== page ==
GTP bearers are deleted using the delete session request procedure. This procedure can be used in a variety of EPC message sequences, for example, a UE triggered detach request. Figure 21 is a diagram of one embodiment of the OpenFlow message sequence for the delete session request procedure. In Figure 21, two different message sequences are shown. If an idle mode signaling reduction (ISR) is on, the SGW-C calls into the OpenFlow controller with a GTP routing update RPC to the OpenFlow controller. In this case, the PGW-C is not involved in the signaling. If the ISR is not on, then the SGW-C sends the delete session request to the PGW-C. The PGW-C optionally conducts a PCEF initiated IP-CAN session termination process with the PCRF, then issues the GTP routing update RPC to the OpenFlow controller. When the GTP routing update RPC returns, the PGW-C issues a delete session reply to SGW- C. This sequence is shown in the box 2101 in Figure 21. In either case, the OpenFlow signaling is conducted prior to returning the GTP Routing Update RPC to the calling party.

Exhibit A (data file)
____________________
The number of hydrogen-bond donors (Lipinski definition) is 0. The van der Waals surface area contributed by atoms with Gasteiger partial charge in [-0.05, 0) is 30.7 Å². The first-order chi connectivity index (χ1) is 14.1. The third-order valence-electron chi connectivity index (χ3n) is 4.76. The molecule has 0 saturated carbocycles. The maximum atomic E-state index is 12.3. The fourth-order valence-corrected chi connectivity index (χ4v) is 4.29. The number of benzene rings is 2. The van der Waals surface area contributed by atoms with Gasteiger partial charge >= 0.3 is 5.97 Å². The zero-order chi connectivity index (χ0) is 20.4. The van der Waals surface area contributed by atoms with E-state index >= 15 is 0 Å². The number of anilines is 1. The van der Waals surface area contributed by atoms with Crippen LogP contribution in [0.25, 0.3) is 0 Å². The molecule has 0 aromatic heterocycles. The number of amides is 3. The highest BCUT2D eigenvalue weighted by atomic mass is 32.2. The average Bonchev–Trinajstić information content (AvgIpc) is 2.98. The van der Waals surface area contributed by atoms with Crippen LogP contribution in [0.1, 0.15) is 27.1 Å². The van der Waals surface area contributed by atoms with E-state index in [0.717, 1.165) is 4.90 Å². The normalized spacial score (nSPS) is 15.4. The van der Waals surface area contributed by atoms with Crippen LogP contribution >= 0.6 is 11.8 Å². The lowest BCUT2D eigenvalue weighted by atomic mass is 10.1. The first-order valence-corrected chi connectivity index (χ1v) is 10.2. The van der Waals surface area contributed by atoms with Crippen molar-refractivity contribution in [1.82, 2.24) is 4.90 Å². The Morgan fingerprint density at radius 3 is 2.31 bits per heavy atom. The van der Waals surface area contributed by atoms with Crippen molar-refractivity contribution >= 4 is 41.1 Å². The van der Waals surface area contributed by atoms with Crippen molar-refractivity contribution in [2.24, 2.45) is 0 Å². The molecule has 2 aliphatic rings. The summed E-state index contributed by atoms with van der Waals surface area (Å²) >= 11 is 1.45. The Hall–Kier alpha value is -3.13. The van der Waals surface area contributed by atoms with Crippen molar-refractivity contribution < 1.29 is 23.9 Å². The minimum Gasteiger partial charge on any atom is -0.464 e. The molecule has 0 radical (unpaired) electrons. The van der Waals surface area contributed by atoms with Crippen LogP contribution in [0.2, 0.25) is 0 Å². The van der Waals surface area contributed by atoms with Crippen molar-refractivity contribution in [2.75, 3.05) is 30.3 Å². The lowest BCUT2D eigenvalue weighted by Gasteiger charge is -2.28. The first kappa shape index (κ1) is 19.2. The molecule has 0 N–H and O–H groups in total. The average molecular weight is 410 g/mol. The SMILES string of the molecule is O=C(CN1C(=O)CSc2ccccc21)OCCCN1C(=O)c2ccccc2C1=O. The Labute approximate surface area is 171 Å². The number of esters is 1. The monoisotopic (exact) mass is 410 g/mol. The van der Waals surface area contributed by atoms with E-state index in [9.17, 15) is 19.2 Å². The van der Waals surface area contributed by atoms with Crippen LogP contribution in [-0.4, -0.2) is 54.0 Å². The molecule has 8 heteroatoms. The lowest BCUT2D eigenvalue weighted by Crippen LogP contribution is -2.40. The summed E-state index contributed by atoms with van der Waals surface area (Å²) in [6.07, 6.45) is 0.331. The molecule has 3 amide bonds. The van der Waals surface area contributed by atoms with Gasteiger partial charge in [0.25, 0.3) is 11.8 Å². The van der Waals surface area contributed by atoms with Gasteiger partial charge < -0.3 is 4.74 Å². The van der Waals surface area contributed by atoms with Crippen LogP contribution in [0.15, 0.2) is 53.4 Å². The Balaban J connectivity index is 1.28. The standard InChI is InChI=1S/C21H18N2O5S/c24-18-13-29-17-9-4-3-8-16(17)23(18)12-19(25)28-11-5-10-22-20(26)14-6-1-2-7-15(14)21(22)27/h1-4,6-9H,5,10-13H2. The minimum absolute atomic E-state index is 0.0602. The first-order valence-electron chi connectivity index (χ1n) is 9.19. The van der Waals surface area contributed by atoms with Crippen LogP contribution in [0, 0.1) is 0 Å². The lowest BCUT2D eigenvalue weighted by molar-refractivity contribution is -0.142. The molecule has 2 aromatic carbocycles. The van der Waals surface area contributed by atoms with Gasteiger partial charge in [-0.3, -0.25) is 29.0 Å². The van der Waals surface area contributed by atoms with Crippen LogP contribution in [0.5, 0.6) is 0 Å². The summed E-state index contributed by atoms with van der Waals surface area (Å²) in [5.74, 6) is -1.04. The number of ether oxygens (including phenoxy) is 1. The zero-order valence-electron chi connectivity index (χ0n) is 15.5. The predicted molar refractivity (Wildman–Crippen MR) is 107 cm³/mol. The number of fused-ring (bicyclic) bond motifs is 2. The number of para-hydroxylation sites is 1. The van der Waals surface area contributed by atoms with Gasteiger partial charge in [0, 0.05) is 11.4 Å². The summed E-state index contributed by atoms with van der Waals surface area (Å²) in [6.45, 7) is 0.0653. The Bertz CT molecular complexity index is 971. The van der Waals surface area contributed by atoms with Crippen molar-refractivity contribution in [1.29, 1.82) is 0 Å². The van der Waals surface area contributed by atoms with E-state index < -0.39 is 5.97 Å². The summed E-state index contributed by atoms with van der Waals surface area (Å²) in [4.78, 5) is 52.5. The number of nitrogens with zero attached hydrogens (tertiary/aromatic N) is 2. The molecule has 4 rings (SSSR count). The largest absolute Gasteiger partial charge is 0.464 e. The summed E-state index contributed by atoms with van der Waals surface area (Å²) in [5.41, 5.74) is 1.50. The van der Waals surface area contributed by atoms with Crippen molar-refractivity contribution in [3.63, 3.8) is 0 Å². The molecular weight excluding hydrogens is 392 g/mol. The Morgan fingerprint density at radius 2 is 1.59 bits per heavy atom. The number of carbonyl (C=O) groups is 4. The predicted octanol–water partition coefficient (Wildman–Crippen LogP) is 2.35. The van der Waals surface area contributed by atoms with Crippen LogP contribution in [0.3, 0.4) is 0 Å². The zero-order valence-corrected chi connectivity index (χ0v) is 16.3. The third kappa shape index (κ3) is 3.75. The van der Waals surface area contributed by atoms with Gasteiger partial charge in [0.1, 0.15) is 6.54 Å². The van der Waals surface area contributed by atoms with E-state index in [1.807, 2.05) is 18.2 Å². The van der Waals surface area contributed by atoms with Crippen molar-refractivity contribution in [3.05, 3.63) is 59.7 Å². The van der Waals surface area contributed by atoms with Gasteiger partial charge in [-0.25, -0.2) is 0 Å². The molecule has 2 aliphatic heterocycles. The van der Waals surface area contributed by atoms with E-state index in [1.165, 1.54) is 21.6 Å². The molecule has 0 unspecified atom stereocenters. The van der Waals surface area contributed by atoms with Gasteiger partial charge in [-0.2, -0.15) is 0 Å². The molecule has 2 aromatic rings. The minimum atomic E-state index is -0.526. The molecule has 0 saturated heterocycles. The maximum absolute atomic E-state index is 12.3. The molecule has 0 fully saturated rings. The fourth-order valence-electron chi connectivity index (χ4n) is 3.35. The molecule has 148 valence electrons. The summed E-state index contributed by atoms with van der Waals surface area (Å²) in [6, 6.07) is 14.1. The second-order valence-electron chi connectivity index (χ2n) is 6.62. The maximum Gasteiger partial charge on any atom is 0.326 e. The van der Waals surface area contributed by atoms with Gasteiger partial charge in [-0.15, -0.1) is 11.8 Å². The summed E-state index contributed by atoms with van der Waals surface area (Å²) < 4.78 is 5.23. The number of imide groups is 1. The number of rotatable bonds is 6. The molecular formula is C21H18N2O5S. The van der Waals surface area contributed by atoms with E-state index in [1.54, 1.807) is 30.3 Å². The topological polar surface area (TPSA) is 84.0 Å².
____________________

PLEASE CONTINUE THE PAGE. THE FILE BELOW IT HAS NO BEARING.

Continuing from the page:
The OpenFlow message sequence issued by the OpenFlow controller to delete a session is as follows. The sequence begins with an OFP BARRIER REQUEST to ensure that there are no pending messages that might influence processing of the following messages. Then an OFPT FLOW MOD message is issued, including the ofp match structure with GTP extension as the match field and OFPFC DELETE or OFPFC DELETE STRICT as the command field. In addition, immediately following the OFPT FLOW MOD message, the OpenFlow controller issues a GTP DEL TEID TABLE ENTRY to delete the TEID hash table entry. As described above, the two OpenFlow messages are followed by an OFPT BARRIER REQUEST message to force the gateways to process the flow route and TEID hash table update before proceeding.